The Ghana Statistical Service (GSS) will today release data on the economy’s third-quarter performance, which is expected to signal the much-needed post-COVID-19 recovery.
The economy struggled under the weight of the pandemic in the first six months of the year, with the GSS reporting a 3.2 percent contraction of GDP in the second quarter.
According to Courage Martey, a senior economist with investment banking firm Databank, the economy is set to respond positively to the easing of government-imposed restrictions to curb the spread of the virus.
“I expect the Q3 GDP data to signal the start of the medium-term journey to the post-COVID recovery. In other words, I expect the overall growth number to switch from the negative 3.2 percent recorded in the second quarter to a modest positive growth in Q3-2020.
The early and gradual reopening of the economy, in addition to the elections-driven push in public infrastructure spending, is being reflected in high frequency data as captured by the Bank of Ghana’s Composite Index of Economic Activity (CIEA),” he said.
The CIEA data released by the central bank during its last monetary policy meeting revealed a 10.5 percent expansion in September, compared with 4.2 percent growth a year ago.
The key drivers of economic activity during the period were construction activities, manufacturing, and credit to the private sector.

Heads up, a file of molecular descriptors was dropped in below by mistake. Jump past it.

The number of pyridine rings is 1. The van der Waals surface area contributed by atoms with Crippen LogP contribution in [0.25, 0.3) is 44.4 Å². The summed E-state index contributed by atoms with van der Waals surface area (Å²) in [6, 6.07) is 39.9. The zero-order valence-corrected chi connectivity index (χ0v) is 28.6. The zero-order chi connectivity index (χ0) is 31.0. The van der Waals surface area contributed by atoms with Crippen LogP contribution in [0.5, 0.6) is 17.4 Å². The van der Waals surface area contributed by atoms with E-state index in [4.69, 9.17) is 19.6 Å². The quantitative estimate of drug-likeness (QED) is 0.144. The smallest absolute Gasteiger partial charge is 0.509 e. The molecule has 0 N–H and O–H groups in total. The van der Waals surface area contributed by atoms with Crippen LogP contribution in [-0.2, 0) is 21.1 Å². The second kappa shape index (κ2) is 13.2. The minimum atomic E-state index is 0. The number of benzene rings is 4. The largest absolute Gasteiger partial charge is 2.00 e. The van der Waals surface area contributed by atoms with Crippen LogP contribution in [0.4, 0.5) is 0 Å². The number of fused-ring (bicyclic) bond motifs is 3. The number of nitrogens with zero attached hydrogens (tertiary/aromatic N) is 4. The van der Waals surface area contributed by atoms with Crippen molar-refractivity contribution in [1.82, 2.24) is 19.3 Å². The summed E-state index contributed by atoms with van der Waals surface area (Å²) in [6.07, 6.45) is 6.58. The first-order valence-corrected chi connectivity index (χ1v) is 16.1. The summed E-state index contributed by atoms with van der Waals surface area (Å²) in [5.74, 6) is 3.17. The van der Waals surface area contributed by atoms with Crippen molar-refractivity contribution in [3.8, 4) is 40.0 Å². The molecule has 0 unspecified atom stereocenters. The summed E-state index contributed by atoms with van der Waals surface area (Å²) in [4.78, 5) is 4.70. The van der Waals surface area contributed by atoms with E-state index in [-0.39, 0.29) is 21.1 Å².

Mr. Martey said these real sector indicators suggest that economic activity is picking up steadily and should translate into a quick return to the path of positive growth.
“However, I think the growth momentum would still be feeble and require continued fiscal and monetary support to hit potential growth rates. Against this backdrop, I won’t be surprised to see growth rates anywhere between 1.5 percent to 2.5 percent in Q3-2020,” he predicted.
Another economist, Dr. Theo Acheampong, also expressed the confidence that growth in the third quarter will be positively impacted by the easing of restrictions since the second quarter of this year.
“I expect activity levels to have picked up significantly in Q3 following the easing of restrictions. The GSS Covid-19 business tracker showed some improvement in activity levels,” he told Business24.
The biggest slump in the second quarter GDP data occurred in the hospitality sub-sector, which fell by more than 79 percent. This was followed by the trade, repair of vehicles, and household goods sub-sector, which contracted by 20.2 percent.
Despite the overall contraction in GDP growth, Mr. Martey explained that government’s decision to ease restrictions earlier, compared to most African countries, may have prevented further damage.
Government has projected a growth target of under 2 percent for 2020, and a favourable third-quarter performance would steer the economy further away from contraction and begin the post-Covid-19 path to economic growth.